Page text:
"What the hell!" he yelps.
"Don't call, it'll be a waste of their time," I said.
I'm on my knees, looking at Gary's gash. The skin surrounding the bite is rubbery, pale, plastic. While its bloody drippings are different, the general shape of it is the same; a deep gash about my hand's length, three peelings of skin an inch away from its bottom end, the entire surroundings of the wound is raised, a dead giveaway. A get a pair of blue nitrile gloves from the neglected first aid kit by the window.
"Let's see what we got here." I say this like Gary has a splinter up his ass.
When I look back over to Nez, his panicked demeanor hasn't changed. The poor kid hasn't caught on yet. I feel a bit sorry for what I'm about to do next, but it should bring him to reality. With a hard jerk of the hand, I stake my fingers into the wound. Gary shrieks. His blood smells of starch. I pull. A curved black claw comes out of the fleshy ether. It's dripping in my hand, something from the front limb of a velociraptor. Nez jerks back a bit on his hands and knees, more bewildered, confused. I open the door two inches ajar.
"Is this yours?" I ask to the beast outside.
I wave the large claw to it before tossing it out in a rage. With that I take out my gun. For a second, the smooth ivory on my fingers brings pleasure, but then I remember Nez is going to pass out.
"Have this you fat swine!" I take three shots. Their bangs bounce off the metal roofing. I don't know where they went, don't care. The beast has moved to the bushes, a little shocked by the noise and no holes in its hide, but Nez doesn't know that. He's still behind me inside with no proper visual of the event. I slam the door and rush back to Gary. He's still on the floor, groaning. Nez is about close to this point too. I feel a little bad for his state. It's time to complete the hazing.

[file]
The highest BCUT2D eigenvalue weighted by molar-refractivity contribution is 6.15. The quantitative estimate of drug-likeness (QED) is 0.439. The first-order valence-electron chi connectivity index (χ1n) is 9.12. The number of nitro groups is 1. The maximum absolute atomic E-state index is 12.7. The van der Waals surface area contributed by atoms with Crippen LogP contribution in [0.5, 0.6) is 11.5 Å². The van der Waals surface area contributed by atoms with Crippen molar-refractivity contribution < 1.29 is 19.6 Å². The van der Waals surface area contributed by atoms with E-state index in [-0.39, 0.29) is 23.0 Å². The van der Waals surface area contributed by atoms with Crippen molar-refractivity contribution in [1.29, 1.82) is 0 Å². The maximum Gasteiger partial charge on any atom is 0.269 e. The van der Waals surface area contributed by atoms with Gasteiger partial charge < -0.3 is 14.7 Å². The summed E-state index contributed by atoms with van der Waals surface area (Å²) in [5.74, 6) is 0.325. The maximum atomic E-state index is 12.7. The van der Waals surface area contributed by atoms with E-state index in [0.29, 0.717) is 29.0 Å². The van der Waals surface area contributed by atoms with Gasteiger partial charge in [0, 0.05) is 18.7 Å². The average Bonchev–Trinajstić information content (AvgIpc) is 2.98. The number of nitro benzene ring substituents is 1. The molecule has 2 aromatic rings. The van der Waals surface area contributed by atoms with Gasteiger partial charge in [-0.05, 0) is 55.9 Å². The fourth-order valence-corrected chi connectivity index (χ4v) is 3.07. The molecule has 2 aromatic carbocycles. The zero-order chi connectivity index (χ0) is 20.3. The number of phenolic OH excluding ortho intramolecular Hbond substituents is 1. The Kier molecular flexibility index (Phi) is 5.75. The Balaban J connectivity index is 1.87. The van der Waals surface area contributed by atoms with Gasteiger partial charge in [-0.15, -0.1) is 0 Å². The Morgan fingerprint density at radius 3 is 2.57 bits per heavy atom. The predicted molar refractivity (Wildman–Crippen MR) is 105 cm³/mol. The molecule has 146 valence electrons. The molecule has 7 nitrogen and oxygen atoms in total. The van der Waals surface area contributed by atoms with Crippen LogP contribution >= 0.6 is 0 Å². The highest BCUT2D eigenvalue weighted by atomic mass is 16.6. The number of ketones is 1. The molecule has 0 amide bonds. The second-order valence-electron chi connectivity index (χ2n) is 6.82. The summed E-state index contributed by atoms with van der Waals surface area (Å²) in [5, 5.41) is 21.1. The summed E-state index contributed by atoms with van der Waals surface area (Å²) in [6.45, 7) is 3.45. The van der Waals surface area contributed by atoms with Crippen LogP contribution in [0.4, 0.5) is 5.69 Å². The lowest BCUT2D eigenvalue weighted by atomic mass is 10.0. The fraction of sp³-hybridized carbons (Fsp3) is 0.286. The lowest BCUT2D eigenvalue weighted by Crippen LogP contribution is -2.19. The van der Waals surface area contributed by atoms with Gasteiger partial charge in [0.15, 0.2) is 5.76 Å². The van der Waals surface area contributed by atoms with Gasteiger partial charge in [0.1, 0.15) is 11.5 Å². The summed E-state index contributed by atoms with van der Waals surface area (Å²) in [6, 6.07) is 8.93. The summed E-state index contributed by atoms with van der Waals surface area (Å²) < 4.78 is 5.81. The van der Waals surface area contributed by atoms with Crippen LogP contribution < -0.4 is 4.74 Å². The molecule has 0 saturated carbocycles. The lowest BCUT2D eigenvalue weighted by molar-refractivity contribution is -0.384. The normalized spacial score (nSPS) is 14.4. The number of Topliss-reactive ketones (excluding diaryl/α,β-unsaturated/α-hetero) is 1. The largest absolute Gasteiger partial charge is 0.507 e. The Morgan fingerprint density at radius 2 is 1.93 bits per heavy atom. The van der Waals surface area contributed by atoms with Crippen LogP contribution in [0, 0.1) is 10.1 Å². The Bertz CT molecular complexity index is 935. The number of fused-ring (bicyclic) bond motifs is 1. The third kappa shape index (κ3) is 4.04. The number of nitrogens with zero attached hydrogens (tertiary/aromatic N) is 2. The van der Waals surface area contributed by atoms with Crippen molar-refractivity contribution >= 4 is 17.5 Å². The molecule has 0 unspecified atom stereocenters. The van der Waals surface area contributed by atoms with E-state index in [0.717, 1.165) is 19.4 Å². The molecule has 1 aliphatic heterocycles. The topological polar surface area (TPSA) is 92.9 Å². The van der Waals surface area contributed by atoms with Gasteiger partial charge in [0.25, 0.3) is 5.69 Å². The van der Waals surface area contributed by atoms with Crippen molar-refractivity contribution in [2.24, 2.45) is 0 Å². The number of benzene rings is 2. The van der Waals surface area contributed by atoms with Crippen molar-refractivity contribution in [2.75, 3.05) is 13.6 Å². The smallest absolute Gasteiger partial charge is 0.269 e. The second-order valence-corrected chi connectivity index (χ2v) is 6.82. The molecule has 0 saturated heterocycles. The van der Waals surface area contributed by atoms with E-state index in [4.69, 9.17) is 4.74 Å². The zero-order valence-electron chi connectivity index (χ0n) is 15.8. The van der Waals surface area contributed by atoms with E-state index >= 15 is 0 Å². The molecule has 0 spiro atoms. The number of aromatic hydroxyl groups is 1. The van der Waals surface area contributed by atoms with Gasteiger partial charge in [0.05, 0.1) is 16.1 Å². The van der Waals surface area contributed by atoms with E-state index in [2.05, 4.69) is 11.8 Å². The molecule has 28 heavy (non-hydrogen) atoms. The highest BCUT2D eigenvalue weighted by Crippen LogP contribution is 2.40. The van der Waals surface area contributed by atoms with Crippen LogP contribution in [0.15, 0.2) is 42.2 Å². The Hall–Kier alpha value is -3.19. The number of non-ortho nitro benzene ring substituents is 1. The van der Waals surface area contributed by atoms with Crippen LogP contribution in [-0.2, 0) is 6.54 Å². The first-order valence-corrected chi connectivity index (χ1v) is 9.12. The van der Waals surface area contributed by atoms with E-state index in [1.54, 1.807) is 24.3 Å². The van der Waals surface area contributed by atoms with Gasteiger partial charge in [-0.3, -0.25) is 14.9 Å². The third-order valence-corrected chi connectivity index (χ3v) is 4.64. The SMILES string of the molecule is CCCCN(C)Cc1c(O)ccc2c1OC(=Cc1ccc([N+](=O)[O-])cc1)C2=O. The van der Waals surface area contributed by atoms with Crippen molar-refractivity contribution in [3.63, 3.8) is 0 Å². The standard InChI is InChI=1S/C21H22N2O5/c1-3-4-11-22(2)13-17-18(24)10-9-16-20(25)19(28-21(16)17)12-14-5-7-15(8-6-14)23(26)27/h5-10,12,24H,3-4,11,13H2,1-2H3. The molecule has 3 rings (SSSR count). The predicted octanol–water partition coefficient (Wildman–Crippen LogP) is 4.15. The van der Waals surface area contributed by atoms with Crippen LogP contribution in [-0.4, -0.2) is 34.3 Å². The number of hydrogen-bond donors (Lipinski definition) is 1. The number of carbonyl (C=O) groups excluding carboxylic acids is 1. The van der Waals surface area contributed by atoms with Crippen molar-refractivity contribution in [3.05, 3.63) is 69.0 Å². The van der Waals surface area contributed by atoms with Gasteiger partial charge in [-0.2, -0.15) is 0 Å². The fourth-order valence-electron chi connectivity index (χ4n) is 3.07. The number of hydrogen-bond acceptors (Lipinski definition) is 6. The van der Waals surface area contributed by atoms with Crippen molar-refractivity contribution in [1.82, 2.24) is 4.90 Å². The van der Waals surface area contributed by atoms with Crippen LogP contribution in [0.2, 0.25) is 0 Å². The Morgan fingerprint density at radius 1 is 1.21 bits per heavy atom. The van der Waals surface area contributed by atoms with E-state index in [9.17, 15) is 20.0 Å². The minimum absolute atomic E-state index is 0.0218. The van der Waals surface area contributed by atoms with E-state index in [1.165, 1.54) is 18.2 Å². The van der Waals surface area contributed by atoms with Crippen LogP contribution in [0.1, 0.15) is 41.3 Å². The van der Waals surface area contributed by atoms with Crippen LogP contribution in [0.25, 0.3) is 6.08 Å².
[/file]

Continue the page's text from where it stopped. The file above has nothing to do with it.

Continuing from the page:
"All right, lets get this over with," I said to Gary.
Coming back to my knees, I grab the raised area of the wound and pull, hard.
"What are you doing?" yells Nez. By the shaking of his hands and voice, I can tell he's at the near start of hysterics.
As expected the skin is smooth and rubbery. I keep pulling until the whole wound is peeling like a pale scab. Sinews of plastic sticky "flesh" is stretched out as I remove the entire bloody area. It stretches and snaps off into my hand, a bloody skin sticker. No gash is underneath, just a shiny residue. Nez stands there silent. I laugh. Soon the color returns, some of it anyways. I reopen the door and snatch the claw from outside. It's covered with grass clippings and drops of starch blood.
"Can you tell me what this is?" I said in a stern school teacher manner.
"A..a komodo claw?" said Nez.
"This is a dinosaur claw, not a Komodo's. What on earth makes you have that connection? You need some more training rookie. If this were a real scenario, that poor beast out there could've been framed," I scold back.
"Oh shut up!"
Nez is back on his feet. Without another word, he turns around and rushes out the back door. Gary and I are about ready the burst. The second he leaves we're back on the floor again, nearly choking with laughter. Nez will come around to it, we'll see.